Ancient Roman Objects


Civis Illustris

  • Civis Illustris

Bourgogne, France
Little did I know I was making an Ancient Roman-looking cabinet.
I have no idea if that's called a cabinet by the way, my terminology needs some work. It's in pine (except the side and top panels), and the first piece of furniture in mostly solid wood I made.

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It's also not square.
Too bad I'd used a different handle for the drawer.

Of course, it's a very simple design (basically a cube with a drawer on top and two doors below), but I still find it amazing that Romans already used it, and that in trying to design a very basic cabinet (with no particular interest in furniture at that time), I would end up making something that looked so similar to a 2000 years old piece of furniture. I wasn't trying to copy anything in particular, but of course I was influenced by all the furniture I've seen in my life.

It's a very simple design, but not the simplest: notably, it has a drawer. If you asked me whether Ancient Romans used drawers, I would have guessed that they didn't. Not because it's particularly hard to make one (it does require a certain amount of precision, but any capable craftsman of the time could have made one with his eyes closed), but because it isn't the most obvious design choice and I would have thought it probably came about later. A chest would seem like a more obvious choice if you needed a large and easily accessible storage surface area, rather than a mobile storage area that slides in and out from a bigger structure, and that has its limitations (it's shallow, and you can't store arbitrarily heavy things in it for structural reasons, but also for convenience since you have to pull it out).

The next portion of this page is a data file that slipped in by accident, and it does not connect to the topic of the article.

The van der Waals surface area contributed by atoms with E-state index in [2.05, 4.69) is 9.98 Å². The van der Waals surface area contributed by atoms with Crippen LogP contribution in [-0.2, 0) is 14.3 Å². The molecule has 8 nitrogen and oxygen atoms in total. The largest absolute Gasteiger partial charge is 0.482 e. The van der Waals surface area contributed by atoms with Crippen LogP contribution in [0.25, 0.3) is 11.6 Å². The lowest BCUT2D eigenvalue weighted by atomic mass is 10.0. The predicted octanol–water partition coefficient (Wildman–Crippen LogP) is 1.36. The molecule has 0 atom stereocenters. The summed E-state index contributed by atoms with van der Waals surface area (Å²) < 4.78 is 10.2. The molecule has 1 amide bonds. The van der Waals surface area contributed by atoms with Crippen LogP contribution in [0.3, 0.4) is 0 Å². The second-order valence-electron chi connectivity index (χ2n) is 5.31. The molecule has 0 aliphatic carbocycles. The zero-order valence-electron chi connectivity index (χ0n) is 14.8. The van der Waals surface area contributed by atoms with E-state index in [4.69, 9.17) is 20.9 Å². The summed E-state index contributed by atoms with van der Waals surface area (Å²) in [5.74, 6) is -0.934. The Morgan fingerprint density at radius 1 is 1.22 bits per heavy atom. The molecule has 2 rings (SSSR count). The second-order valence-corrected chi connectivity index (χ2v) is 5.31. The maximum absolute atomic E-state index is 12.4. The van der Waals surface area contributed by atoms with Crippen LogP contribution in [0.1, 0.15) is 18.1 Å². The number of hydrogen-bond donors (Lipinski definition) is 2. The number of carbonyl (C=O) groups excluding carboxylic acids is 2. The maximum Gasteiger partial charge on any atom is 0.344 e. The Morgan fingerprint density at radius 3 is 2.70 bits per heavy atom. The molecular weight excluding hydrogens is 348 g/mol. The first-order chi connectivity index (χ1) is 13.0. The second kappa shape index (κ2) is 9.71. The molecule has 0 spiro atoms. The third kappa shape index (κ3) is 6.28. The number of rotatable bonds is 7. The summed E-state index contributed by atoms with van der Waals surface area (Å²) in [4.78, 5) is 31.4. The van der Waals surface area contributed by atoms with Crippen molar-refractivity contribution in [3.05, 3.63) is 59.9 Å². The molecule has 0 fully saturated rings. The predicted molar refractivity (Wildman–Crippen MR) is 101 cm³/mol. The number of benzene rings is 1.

One of the major differences is that the Roman one has a visible center rail (that horizontal piece of wood that separates the drawer area from the two doors below), while mine does have a center rail too but it is covered both by the drawer front and the doors. It's an esthetic choice rather than a structural one, though. A more important, structural difference is that I used a center stile (the vertical piece between the doors), because I felt the need for greater rigidity since the top side of the doors and the bottom side of the drawer front are almost touching, and even a very tiny change in geometry could cause one of the 3 elements to open or close with difficulty. I could have made it invisible like the center rail, but it seems like the Roman craftsman didn't feel the need for one altogether, unless it simply didn't survive.

I would have loved to see the door hinges though.